ANGELA HORNSBY:
Um, remember the last time we spoke you mentioned that one of your grandparents was of Irish ancestry?
MARGARET KENNEDY GOODWIN:
Yes, my maternal grandmother, her mother was Irish. On the other side, we

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were pure African Americans because my great grandfather, paternal grandfather, was a slave. But my [pause] grandfather was a free man and my grandmother was a free woman.
ANGELA HORNSBY:
Um, when and under what circumstances did you come to Durham?
MARGARET KENNEDY GOODWIN:
My father was in the Army when I was born and that's why I was born in Clarkton. And when he came home, they moved to Durham. He was working for the North Carolina Mutual Insurance Company and the home office was here. Before he was there, we lived in Savannah, Georgia, but I don't remember anything of that. And they brought him here to the home office and in 1920, we moved to Durham.
ANGELA HORNSBY:
So you were two years old then?
MARGARET KENNEDY GOODWIN:
Yes. So Durham is really my home. [Laughter]
ANGELA HORNSBY:
Um, um, where in Durham did you initially settle?
MARGARET KENNEDY GOODWIN:
We lived first on Piedmont Avenue which ran off of old Fayetteville Street. It's just, that area's just not there anymore. And, my father bought the house on Fayetteville Street we moved in which was a small house. Being the son of a carpenter he just added rooms as he— we needed them. And it eventually turned out to be a seventeen-room house. Um, as I say 1008 Fayetteville Street. Brick front, had a big front porch which I loved. I've always loved watching people. And, I was devastated when urban renewal came. I just didn't see why we had to move from our Fayetteville Street house. But we did, and this house was available.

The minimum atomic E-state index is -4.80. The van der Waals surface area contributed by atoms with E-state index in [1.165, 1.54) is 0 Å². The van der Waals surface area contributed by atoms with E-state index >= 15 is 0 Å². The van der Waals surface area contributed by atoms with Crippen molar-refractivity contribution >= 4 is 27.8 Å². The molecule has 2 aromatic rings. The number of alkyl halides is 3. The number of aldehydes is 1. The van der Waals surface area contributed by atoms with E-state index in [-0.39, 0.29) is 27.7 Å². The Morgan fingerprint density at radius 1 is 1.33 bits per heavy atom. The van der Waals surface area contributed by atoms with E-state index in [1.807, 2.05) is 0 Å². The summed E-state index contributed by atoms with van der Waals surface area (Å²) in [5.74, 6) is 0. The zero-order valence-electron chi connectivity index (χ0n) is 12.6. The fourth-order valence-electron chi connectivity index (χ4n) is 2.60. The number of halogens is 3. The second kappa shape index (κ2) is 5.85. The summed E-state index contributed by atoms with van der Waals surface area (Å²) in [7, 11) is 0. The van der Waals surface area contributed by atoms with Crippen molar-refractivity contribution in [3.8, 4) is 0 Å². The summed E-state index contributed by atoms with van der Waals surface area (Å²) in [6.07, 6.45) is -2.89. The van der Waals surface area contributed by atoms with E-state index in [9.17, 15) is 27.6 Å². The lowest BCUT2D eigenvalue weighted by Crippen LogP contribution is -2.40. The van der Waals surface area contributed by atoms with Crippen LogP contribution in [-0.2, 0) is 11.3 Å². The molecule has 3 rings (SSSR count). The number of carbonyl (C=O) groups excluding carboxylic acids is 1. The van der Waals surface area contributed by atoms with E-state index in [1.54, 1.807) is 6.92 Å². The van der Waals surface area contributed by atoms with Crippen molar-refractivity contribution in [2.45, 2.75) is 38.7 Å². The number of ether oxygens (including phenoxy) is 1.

ANGELA HORNSBY:
Now, we talked about, a little bit about urban renewal which you, um, sort of cast as urban—
MARGARET KENNEDY GOODWIN:
Urban removal, right. It moved, it removed all evidence of, I guess about 17 black businesses.

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ANGELA HORNSBY:
Name some of those businesses for me. This was a known as Hayti—
MARGARET KENNEDY GOODWIN:
Right.
ANGELA HORNSBY:
The black business district.
MARGARET KENNEDY GOODWIN:
Mmhmm.
ANGELA HORNSBY:
What are some of the various businesses that were there?
MARGARET KENNEDY GOODWIN: